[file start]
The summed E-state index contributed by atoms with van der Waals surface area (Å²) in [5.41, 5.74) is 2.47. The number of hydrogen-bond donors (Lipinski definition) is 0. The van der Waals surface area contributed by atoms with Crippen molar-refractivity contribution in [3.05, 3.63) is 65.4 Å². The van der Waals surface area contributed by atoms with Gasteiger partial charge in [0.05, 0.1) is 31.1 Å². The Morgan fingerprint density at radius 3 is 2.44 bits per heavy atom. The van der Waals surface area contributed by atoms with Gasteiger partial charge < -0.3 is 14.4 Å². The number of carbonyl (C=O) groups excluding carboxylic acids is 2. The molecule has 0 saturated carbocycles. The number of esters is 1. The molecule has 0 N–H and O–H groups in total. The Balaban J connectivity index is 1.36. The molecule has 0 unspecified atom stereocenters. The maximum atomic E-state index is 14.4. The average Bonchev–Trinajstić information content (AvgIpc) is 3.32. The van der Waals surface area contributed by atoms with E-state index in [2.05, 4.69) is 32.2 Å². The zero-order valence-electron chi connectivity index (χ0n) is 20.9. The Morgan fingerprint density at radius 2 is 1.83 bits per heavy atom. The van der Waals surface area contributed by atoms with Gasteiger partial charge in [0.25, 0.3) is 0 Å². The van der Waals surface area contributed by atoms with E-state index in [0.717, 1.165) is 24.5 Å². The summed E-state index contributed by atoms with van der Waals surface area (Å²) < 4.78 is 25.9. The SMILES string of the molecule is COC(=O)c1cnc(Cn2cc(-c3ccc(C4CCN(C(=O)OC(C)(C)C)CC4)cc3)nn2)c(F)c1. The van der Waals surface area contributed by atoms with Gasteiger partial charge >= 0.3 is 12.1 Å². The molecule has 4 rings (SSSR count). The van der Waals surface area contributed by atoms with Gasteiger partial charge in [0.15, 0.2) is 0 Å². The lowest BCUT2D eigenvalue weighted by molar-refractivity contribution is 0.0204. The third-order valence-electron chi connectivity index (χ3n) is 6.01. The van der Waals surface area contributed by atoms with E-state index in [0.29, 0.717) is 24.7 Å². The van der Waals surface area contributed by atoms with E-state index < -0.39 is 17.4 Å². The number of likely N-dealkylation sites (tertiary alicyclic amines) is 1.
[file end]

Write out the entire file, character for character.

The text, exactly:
The summed E-state index contributed by atoms with van der Waals surface area (Å²) in [5.41, 5.74) is 2.47. The number of hydrogen-bond donors (Lipinski definition) is 0. The van der Waals surface area contributed by atoms with Crippen molar-refractivity contribution in [3.05, 3.63) is 65.4 Å². The van der Waals surface area contributed by atoms with Gasteiger partial charge in [0.05, 0.1) is 31.1 Å². The Morgan fingerprint density at radius 3 is 2.44 bits per heavy atom. The van der Waals surface area contributed by atoms with Gasteiger partial charge < -0.3 is 14.4 Å². The number of carbonyl (C=O) groups excluding carboxylic acids is 2. The molecule has 0 saturated carbocycles. The number of esters is 1. The molecule has 0 N–H and O–H groups in total. The Balaban J connectivity index is 1.36. The molecule has 0 unspecified atom stereocenters. The maximum atomic E-state index is 14.4. The average Bonchev–Trinajstić information content (AvgIpc) is 3.32. The van der Waals surface area contributed by atoms with E-state index in [2.05, 4.69) is 32.2 Å². The zero-order valence-electron chi connectivity index (χ0n) is 20.9. The Morgan fingerprint density at radius 2 is 1.83 bits per heavy atom. The van der Waals surface area contributed by atoms with Gasteiger partial charge in [0.25, 0.3) is 0 Å². The van der Waals surface area contributed by atoms with E-state index in [0.717, 1.165) is 24.5 Å². The summed E-state index contributed by atoms with van der Waals surface area (Å²) < 4.78 is 25.9. The SMILES string of the molecule is COC(=O)c1cnc(Cn2cc(-c3ccc(C4CCN(C(=O)OC(C)(C)C)CC4)cc3)nn2)c(F)c1. The van der Waals surface area contributed by atoms with Gasteiger partial charge >= 0.3 is 12.1 Å². The molecule has 4 rings (SSSR count). The van der Waals surface area contributed by atoms with Gasteiger partial charge in [0.15, 0.2) is 0 Å². The lowest BCUT2D eigenvalue weighted by molar-refractivity contribution is 0.0204. The third-order valence-electron chi connectivity index (χ3n) is 6.01. The van der Waals surface area contributed by atoms with E-state index in [0.29, 0.717) is 24.7 Å². The van der Waals surface area contributed by atoms with E-state index < -0.39 is 17.4 Å². The number of likely N-dealkylation sites (tertiary alicyclic amines) is 1.